One of the most ludicrous notions I’ve ever seen espoused is that military service should be a prerequisite for political office. When you look at presidential ranking lists — not the public opinion lists, but ones conducted by highly qualified scholars and historians — you’ll see no correlation between those on that list and whether or not they served in any notable military capacity.

In the 2018 Presidents & Executive Politics Presidential Greatness Survey, which is the foremost organization for social science experts in presidential politics, the list from best to worst Presidents is a mix of those who did and did not serve.

There’s no doubt that some of the best were military veterans. But that list also shows that some of the best never served or held any notable military commands.

James Buchanan, military serviceMathew Brady
James Buchanan, 15th President of the United States. He was the only President to have served in the military not as an officer. He was a Private in the Pennsylvania State Militia, the forerunner to the Pennsylvania National Guard. Buchanan also was warned of the secession threat in the south and refused advice to reinforce federal forts with more troops and weapons. Thanks, Pvt. Buchanan.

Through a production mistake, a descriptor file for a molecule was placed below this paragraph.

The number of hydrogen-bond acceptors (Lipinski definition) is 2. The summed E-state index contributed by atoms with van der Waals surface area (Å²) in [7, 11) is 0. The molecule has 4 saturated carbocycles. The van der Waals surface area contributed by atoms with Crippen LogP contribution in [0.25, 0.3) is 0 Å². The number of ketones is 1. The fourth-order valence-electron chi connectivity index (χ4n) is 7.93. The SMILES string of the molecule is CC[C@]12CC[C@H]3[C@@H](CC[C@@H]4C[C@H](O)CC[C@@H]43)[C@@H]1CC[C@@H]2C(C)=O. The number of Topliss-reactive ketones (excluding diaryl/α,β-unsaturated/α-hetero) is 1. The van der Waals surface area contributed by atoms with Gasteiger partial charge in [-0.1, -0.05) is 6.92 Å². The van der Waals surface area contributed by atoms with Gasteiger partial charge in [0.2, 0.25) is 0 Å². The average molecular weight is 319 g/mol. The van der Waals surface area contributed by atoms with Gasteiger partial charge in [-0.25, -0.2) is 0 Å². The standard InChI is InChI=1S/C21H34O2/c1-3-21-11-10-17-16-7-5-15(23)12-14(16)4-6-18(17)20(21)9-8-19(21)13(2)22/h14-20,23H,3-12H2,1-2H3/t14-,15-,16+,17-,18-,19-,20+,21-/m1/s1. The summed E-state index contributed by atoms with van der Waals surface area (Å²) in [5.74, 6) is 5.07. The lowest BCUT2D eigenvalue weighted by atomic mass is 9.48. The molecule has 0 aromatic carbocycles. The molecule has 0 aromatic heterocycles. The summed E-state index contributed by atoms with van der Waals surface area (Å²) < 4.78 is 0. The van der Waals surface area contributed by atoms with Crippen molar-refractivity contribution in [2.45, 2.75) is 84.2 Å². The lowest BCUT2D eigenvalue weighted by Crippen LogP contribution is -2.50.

It would be hard to find a military veteran from any era who couldn’t admit that the military itself is loaded with unqualified leaders. So the idea that service itself would give one an upper hand in the complexities of presidential service is nothing more than wishful thinking.

At the bottom of the list is a full fire team of inept or unaccomplished men, many of whom held general-grade positions at one point.

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Just remember all of that the next time someone’s military service comes into question during an election period. Managing a machine like the military and managing an office that must deal with the nuanced aspects of America’s many challenges are two different things.